Dorsomorphin is a small molecule inhibitor of BMP signalling that was identified during screening of compounds that dorsalize zebrafish embryos. In vitro experiments showed inhibition by dorsomorphin of BMP, IL-6 and haemojuvelin-stimulated expression of hepcidin, and in vivo inhibition of iron-stimulated expression of hepcidin mRNA in zebrafish, and induction of hyperferraemia in iron-replete mice (Yu et al, 2008), suggesting a possible role in reducing elevated hepcidin levels in ACD.

Similarly, in a murine model of inflammatory bowel disease, inhibition of BMP by HJV.Fc, a recombinant protein that prevents binding of BMPs to their receptor, LDN-193189, a small molecule inhibitor of BMP signal transduction, and an anti-BMP-6 antibody, inhibited hepcidin expression and increased serum iron levels (Wang et al, 2011).

Finally heparin is known to bind BMPs, and can variably modulate their signalling effects: exogenous heparin has recently been shown to downregulate hepcidin expression by the hepatoma cell line, HepG2 (Poli et al, 2011) in a dose-dependent manner, and at pharmacological concentrations. Treatment of mice with heparin inhibited liver hepcidin mRNA expression and SMAD phosphorylation, reduced spleen iron concentration, and increased serum iron, and administration of heparin to five patients with deep venous thrombosis also produced reductions in hepcidin levels. The authors postulated that the effects of heparin in their study were mediated by sequestration of BMP proteins, with formation of complexes that are unable to stimulate SMAD signalling and hepcidin expression, and further studies of its potential in improving haemoglobin levels in patients with ACD seem warranted for this widely used agent.

Anti-IL-6 receptor antibodies.  Castleman disease is a rare lymphoproliferative disorder characterized by hyperplastic lymph nodes showing follicular hyperplasia and capillary proliferation associated with endothelial hyperplasia. Dysregulated production of IL-6 has been shown to be responsible for some of the systemic manifestations of the multicentric form of the disease (MCD). Five out of six patients with MCD receiving longterm treatment with an anti-IL-6 receptor antibody, tocilizumab, showed rapid reductions in serum hepcidin levels, and a more gradual, but progressive, improvement in haematological parameters, including anaemia, was observed in nine patients (Song et al, 2010). Anti-IL-6 receptor blockade may represent a future targeted therapy for ACD.

Vitamin D.  A recent study (Perlstein et al, 2011) has shown an association between vitamin D deficiency and ACD in the elderly: the Third National Health and Nutrition Examination Study (NHANES III) examined health and nutritional status of non-institutionalized subjects over 60 years of age in the United States of America, and haemoglobin and vitamin D levels were obtained in 5100 and 4575 subjects respectively. A significant correlation between haemoglobin and vitamin D levels was found. Further analysis of a subset of 2610 patients, who had more detailed haematological data available, showed that this association was particularly strong for patients with ACD. Individuals with ACD were twice as likely to have vitamin D deficiency as non-anaemic subjects. It remains to be seen if there is an aetological link between vitamin D deficiency and ACD, and whether vitamin D replenishment will have any therapeutic role to play.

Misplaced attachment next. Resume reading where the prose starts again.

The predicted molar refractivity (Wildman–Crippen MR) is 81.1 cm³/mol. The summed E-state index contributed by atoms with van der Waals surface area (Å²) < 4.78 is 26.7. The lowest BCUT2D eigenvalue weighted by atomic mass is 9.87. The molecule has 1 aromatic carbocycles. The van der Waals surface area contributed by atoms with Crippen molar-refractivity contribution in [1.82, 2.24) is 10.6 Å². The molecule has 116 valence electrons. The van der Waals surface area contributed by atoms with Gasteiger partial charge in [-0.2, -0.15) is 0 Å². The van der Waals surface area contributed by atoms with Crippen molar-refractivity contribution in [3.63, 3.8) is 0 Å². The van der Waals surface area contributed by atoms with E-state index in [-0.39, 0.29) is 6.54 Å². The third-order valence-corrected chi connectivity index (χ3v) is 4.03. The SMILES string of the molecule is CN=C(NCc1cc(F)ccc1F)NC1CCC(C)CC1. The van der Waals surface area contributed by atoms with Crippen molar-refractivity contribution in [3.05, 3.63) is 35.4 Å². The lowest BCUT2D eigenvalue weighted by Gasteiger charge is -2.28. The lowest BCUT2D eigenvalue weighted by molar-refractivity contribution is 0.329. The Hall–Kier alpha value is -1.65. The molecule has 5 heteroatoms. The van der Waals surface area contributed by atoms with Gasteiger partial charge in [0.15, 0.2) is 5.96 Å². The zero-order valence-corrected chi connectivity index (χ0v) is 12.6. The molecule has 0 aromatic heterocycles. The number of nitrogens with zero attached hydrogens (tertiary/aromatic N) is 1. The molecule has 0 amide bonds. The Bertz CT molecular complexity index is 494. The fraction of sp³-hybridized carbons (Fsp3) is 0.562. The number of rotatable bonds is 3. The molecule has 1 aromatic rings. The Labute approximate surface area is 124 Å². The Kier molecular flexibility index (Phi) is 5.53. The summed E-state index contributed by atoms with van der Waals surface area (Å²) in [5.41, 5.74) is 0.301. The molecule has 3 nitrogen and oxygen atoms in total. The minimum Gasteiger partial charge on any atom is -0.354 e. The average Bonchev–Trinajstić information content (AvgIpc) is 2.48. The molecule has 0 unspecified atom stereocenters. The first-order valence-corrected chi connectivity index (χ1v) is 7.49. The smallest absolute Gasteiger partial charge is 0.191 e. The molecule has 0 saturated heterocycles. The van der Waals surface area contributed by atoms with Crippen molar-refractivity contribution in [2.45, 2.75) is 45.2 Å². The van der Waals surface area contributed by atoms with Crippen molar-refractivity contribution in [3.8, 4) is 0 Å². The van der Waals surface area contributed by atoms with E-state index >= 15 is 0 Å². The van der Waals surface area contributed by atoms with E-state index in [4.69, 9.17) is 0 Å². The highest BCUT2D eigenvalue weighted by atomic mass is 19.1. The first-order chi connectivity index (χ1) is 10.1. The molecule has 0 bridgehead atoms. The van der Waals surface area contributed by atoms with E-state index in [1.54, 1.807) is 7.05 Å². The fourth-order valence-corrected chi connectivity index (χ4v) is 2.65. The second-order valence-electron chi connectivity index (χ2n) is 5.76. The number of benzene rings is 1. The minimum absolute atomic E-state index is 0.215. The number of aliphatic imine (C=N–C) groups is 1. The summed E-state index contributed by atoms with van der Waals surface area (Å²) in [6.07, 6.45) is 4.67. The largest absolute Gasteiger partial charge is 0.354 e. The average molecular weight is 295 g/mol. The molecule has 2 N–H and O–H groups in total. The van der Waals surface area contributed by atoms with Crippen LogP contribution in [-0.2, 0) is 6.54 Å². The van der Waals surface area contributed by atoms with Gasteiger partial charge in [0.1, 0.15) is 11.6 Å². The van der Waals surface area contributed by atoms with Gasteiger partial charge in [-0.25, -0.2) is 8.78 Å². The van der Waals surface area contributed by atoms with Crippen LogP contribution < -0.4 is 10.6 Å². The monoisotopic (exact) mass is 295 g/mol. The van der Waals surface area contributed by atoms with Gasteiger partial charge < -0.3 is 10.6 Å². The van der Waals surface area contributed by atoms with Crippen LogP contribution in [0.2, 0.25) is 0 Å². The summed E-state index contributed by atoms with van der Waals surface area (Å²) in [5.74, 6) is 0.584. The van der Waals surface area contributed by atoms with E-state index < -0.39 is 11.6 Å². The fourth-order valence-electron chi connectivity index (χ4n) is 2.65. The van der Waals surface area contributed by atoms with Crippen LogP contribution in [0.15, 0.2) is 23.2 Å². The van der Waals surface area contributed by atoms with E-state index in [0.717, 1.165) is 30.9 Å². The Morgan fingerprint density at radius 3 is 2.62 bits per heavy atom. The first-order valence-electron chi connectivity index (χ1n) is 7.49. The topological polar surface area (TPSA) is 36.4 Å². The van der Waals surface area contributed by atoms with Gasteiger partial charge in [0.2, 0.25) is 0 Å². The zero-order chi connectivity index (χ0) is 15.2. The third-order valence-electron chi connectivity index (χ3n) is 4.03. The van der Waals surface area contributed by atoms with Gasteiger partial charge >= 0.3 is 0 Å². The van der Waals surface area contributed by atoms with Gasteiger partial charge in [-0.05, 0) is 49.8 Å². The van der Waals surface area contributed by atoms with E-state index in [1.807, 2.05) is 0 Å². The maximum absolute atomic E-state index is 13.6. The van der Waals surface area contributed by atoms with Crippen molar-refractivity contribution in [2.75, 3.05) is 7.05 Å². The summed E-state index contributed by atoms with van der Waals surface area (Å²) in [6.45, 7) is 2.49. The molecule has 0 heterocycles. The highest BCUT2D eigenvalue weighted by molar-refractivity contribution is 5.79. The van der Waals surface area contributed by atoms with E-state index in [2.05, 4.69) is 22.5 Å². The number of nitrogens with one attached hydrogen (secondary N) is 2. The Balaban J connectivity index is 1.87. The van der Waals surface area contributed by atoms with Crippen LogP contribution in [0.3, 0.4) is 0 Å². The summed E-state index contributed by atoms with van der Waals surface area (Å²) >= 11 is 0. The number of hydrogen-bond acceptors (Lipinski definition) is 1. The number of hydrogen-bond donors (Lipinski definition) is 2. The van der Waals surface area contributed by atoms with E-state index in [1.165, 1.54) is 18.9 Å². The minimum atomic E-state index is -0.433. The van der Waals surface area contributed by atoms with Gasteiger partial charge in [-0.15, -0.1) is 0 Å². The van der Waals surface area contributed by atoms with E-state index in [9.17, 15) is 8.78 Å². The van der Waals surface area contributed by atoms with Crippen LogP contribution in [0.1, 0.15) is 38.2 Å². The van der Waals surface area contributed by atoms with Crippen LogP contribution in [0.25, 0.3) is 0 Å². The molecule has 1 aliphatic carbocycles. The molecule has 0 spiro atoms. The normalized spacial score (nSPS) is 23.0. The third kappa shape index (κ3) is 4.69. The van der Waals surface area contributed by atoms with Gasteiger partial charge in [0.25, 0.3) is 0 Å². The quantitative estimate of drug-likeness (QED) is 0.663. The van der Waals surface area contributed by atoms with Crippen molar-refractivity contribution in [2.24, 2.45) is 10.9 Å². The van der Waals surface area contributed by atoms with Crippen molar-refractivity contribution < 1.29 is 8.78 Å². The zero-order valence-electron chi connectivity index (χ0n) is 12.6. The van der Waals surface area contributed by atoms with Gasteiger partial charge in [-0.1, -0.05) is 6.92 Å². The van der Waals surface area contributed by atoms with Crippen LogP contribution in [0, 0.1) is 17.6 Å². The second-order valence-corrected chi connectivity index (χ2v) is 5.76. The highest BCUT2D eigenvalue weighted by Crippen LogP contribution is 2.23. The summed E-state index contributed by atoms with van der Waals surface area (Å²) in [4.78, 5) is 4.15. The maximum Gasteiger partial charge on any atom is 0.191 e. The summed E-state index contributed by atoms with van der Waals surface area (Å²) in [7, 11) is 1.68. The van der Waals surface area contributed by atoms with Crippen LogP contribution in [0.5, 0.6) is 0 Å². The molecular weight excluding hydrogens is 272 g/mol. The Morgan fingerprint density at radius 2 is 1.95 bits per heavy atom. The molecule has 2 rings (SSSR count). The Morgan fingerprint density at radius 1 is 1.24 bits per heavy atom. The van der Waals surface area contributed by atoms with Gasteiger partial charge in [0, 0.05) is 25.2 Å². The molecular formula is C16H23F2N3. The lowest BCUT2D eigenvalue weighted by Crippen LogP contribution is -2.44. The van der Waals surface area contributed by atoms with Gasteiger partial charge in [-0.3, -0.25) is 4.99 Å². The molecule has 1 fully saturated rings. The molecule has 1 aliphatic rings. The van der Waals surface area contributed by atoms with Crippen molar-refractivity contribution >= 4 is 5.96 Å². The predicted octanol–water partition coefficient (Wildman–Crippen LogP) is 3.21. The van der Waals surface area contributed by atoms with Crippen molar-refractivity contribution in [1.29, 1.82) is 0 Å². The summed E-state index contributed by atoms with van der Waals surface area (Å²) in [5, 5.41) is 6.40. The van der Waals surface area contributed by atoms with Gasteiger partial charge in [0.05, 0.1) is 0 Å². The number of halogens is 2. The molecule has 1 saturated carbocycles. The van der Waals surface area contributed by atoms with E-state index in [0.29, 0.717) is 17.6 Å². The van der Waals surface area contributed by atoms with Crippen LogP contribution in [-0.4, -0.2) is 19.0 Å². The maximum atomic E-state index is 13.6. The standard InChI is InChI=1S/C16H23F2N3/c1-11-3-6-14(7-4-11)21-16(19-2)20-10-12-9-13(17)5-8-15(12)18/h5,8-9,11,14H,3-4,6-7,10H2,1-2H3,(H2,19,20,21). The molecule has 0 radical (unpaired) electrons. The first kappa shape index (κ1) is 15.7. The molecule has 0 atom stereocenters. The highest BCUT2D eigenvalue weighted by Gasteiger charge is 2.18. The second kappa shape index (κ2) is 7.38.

Pentoxifylline.  Pentoxifylline is a drug with anti-inflammatory properties, and can suppress production of TNF-α and IFN-γ. Two studies have suggested a beneficial effect for this agent in chronic renal failure patients with anaemia resistant to EPO (Cooper et al, 2004; Ferrari et al, 2010): parallel reductions in pro-inflammatory cytokine levels suggested that the mechanism for this effect was via the anti-inflammatory effects of this agent, and future studies in ACD may be worthwhile.

Conclusions

The anaemia in ACD contributes hugely to the morbidity experienced by millions of patients worldwide suffering from a large variety of inflammatory, infective and malignant conditions. Recent years have seen a marked expansion in our understanding of the pathogenesis of ACD, particularly in the key role played by hepcidin in mediating the functional iron deficiency that is the hallmark of this very common form of anaemia. This is likely to produce future improved diagnostic tests for ACD, which frequently co-exists with, and may be difficult to distinguish from, other forms of anaemia. It is hoped that this may also lead to the development of more specific treatments targetting the molecular pathways involved in the pathogenesis of ACD.

Acknowledgement

I am very grateful to Dr Tamara Everington for her helpful comments on this manuscript.